The Federal Election coverage of franking credits and superannuation is reaching fever-pitch as Australia heads to the polls in just a matter of days.
So what exactly are franking credits and what do any proposed changes mean for dividend-loving Fools?
Franking credits and the Aussie tax system
One of the biggest historical reasons for our love of dividends is our unique tax treatment of dividends, known as the dividend imputation tax system.
In Australia, companies distribute a "grossed-up" dividend to investors from their after-tax profits, with a "franking credit" attached which allows investors to claim back this amount on their personal income.
While the rationale is that investors don't pay tax twice, the reality is many investors (particularly retirees) have been able to receive cash refunds from high dividend portfolios and live purely off dividends in retirement.
What could happen to those precious franking credits?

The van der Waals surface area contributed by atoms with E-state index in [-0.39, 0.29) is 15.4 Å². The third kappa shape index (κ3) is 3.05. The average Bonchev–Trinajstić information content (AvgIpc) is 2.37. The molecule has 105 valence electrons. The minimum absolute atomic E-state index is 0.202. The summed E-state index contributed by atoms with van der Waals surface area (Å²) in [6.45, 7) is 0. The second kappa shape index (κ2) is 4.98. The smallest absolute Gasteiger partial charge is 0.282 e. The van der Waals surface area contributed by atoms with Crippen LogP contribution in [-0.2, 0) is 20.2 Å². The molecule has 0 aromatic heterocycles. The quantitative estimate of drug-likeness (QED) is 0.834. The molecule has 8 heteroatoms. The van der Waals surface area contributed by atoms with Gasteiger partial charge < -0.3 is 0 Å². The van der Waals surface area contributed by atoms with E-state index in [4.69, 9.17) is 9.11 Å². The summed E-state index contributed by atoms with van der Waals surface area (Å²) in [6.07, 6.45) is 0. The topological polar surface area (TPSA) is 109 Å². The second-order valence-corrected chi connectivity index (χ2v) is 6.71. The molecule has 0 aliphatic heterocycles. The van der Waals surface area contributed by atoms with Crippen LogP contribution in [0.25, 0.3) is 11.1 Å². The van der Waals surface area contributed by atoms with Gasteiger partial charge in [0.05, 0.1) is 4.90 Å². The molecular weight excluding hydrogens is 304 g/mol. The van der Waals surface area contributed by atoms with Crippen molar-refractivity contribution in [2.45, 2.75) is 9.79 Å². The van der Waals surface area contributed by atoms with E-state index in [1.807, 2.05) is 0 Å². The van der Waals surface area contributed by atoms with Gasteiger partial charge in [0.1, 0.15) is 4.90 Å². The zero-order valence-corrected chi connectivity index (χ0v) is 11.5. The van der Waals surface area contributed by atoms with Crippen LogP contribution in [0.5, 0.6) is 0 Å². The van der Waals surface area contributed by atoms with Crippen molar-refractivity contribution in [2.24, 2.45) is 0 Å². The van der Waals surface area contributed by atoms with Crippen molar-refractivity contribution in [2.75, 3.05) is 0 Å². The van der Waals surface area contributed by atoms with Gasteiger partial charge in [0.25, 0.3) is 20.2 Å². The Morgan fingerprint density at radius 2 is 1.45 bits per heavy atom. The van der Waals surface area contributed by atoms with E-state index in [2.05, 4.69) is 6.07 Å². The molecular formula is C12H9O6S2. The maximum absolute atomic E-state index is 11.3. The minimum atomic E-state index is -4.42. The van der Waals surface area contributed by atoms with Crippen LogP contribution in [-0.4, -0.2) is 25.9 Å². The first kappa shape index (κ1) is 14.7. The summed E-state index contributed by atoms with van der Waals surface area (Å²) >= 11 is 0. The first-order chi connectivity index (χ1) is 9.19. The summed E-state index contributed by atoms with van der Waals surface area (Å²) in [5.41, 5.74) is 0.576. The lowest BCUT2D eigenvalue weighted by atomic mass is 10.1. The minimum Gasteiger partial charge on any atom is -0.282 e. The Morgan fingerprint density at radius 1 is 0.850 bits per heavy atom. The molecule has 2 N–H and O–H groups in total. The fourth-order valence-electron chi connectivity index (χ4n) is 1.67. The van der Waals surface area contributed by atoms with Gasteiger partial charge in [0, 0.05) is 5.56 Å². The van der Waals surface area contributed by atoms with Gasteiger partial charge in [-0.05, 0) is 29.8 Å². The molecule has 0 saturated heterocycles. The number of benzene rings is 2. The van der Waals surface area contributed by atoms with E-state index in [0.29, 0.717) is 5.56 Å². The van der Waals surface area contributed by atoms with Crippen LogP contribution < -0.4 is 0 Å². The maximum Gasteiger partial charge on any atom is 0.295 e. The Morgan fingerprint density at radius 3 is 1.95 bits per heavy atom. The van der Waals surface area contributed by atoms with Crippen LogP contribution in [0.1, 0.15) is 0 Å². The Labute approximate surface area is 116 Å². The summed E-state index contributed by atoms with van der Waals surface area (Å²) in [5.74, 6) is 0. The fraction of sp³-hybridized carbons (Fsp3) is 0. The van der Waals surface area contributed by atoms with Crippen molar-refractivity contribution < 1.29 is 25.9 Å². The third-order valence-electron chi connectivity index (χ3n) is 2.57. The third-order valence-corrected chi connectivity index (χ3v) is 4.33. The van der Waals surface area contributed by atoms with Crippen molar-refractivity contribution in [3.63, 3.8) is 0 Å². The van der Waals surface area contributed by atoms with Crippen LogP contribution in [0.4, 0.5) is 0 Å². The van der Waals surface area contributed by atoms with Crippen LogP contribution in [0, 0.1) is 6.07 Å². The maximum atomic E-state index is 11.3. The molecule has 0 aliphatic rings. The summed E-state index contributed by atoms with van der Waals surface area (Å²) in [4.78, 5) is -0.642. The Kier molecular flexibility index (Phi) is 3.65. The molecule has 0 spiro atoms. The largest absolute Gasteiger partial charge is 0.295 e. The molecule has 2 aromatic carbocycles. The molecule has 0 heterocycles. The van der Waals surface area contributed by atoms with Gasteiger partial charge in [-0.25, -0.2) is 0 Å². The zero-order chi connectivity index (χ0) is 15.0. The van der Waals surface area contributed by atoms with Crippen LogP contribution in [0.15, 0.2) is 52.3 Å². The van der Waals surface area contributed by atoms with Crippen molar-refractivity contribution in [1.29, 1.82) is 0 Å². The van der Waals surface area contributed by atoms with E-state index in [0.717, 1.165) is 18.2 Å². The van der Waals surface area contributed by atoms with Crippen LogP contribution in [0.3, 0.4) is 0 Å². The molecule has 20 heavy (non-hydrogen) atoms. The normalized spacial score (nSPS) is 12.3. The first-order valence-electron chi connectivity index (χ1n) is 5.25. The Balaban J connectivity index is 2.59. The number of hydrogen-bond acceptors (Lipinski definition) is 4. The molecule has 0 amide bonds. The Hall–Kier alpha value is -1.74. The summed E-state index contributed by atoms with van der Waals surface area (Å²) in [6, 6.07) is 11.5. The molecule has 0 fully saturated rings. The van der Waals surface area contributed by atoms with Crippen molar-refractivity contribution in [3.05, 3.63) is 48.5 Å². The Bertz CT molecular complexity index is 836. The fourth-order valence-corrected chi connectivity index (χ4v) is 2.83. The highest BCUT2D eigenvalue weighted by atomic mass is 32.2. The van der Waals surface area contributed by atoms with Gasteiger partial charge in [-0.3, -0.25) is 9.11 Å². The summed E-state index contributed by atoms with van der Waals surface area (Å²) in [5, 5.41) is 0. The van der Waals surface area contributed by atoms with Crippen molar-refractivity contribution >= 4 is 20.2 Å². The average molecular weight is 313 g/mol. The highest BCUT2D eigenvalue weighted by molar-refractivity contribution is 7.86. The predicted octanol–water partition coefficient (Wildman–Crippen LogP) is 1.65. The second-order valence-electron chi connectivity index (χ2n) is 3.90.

If the Australian Labor Party is elected in the Federal Election then a Labor Government is likely to strip back that cash refund benefit that retirees (and more specifically, self-managed super funds) currently can receive from their dividend-paying stocks.
However, I think if companies are to try and run down their franking credit balances it could be worth looking at Wesfarmers Ltd (ASX: WES) as it embarks on its takeover spree in lieu of special dividends.
The other option is to look at high-yielding stocks that are already unfranked with Air New Zealand Ltd (ASX: AIZ) a good option in my books given its 8.6% unfranked dividend due to its international status.
All in all the election result could have implications for certain groups of investors depending on age and portfolio type, but a well-diversified portfolio should continue to deliver returns for investors in the long-term, irrespective of the outcome.